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Animal Welfare - Recent Reports and Comments

Animal Welfare vol 24 issue 1 Volume 28 
Issue 3
August 2019




Scottish Parliament: Welfare of meat chickens and meat breeding chickens: guidance

In March 2018, and as reported on in Animal Welfare 27(2), the Code of Practice for the Welfare of Meat Chickens and Meat Breeding Chickens in England, was updated by the Department for Environment, Food and Rural Affairs (Defra). Responsibility for animal welfare is a devolved issue in the UK, in which the Scottish Parliament, the National Assembly for Wales and the Northern Ireland Assembly have the power to make primary legislation. The Scottish Parliament has just published their own updated guidance on meat and meat breeding chickens.

Following the lead of the Defra code, the Scottish Parliamentary guidance gives detailed information about the needs of meat chickens and meat breeding chickens and how to meet these needs in accordance with good practice. It takes into account new legislation and advances in scientific and veterinary knowledge and differs from the Defra code in only a few places. These differences relate to additional specific guidance on catching and handling, culling and disease control.

On catching, the guidance specifies that birds must not be carried by the wings, neck, head or tail and that catching and handling should always be monitored by a supervisor, who should stop the process if the correct procedure is not followed or teams are caught being non-compliant with bio-security or welfare standards. On culling, it requires that training should be provided by a stockperson with appropriate experience, and all stockpersons should understand the signs associated with effective stunning and culling, and on disease control that transport lorries and crates arriving on the farm should be assessed for cleanliness and that once again a supervisor should be present during the loading of birds onto transport lorries.

As with the Defra code, the guidance contains a number of Annexes that provide further links to useful information (eg applicable legislation) and worked examples (eg cumulative daily mortality rate).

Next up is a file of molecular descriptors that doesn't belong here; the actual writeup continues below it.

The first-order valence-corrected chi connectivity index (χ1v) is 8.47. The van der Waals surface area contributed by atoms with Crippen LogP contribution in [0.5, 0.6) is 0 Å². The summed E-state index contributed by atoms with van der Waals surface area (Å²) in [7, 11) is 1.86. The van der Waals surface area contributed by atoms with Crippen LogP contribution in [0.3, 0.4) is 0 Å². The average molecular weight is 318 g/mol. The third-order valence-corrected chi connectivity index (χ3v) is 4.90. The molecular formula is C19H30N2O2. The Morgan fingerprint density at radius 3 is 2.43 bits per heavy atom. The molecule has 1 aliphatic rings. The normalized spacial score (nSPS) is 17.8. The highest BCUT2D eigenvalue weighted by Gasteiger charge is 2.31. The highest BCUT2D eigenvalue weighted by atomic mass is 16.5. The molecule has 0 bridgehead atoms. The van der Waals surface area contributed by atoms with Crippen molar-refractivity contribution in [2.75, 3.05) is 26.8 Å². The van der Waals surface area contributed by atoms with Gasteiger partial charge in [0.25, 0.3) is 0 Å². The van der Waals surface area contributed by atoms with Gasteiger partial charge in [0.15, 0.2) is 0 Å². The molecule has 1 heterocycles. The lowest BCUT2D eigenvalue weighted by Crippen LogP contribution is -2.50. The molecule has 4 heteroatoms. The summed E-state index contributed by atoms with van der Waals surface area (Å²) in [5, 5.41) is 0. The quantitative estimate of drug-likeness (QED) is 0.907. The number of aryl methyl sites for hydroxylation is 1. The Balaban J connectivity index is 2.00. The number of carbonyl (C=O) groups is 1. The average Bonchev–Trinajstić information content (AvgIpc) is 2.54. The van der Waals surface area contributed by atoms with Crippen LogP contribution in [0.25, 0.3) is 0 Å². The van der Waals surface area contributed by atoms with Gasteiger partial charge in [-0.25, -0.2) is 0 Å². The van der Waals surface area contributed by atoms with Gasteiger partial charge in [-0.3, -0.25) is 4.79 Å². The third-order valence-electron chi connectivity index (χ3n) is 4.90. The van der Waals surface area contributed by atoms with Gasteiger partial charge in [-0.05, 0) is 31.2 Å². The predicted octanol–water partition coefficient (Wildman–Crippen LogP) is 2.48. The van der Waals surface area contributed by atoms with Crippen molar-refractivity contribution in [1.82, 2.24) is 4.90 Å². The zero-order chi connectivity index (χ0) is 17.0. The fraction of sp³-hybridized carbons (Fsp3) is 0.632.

Guidance for the Welfare of Meat Chickens and Meat Breeding Chickens (April 2019). A4, 68 pages. Scottish Government. Available online: https://www.gov.scot/publications/guidance-welfare-meat-chickens-meat-breeding-chickens.

SM Wickens,

CCAC Guidelines: Non-human primates

The Canadian Council on Animal Care (CCAC) is an independent, non-profit organisation that develops and maintains standards on the ethics and care of animals in science throughout Canada. It is also responsible for the assessment and certification of Canadian institutions that utilise animals for scientific research.

CCAC Standards are periodically reviewed and updated in line with current scientific evidence and the latest standards to be updated are the: CCAC Guidelines: Non-human primates.

The revised guidelines are comprehensive, covering: breeding and procurement; appropriate facilities and facility management; animal husbandry, handling, restraint and training; welfare assessment; health and disease control; experimental procedures; end of study; and human safety. Thirty-two guidelines are provided overall.

There is an emphasis throughout the document on the use of positive reinforcement as the most appropriate method for training non-human primates and it is expected that all staff who handle animals are trained in this technique. It is noted that as well as minimising stress for the animals, it also increases safety for personnel.

Examples of how positive reinforcement may be used to assist with animal care are provided, such as the use of fruit juice as a positive reinforcement reward during training, or the distribution of treats at the front of a cage to habituate animals to being in close proximity to humans, which facilitates housing management. It is also expected that positive reinforcement is used during handling and restraint: ‘Any handling or restraint technique should be introduced gradually through positive reinforcement training to minimize stress for the animals’ (Guideline 13).

The social nature of non-human primates and the welfare benefits of housing animals in either pairs or groups is frequently highlighted, whilst also noting that individual animals differ. Guideline 15 states that this individuality should be taken into account when training and caring for animals: ‘A flexible training programme should be developed for each animal following standard procedures and tailored to individual differences in learning.’

Negative reinforcement is only considered appropriate if the technique is first justified to, and approved by, the animal care committee. Positive punishment (introducing something negative when an inappropriate behaviour is performed to reduce its frequency) should not be used.

The guidelines support the application of Russell and Burch’s Three Rs: Replacement, Reduction and Refinement of animal use (with a focus on refinement) and act as a framework for the implementation of evidence-based practices which, in-turn, should result in the improvement of non-human primate welfare.

CCAC Guidelines: Non-human primates (2019). A4, 87 pages. Canadian Council on Animal Care (CCAC). ISBN: 978 0 919087 75 0. Available online at: https://www.ccac.ca/Documents/Standards/Guidelines/CCAC_Nonhuman-Primates_Guidelines-2019.pdf

E Carter,


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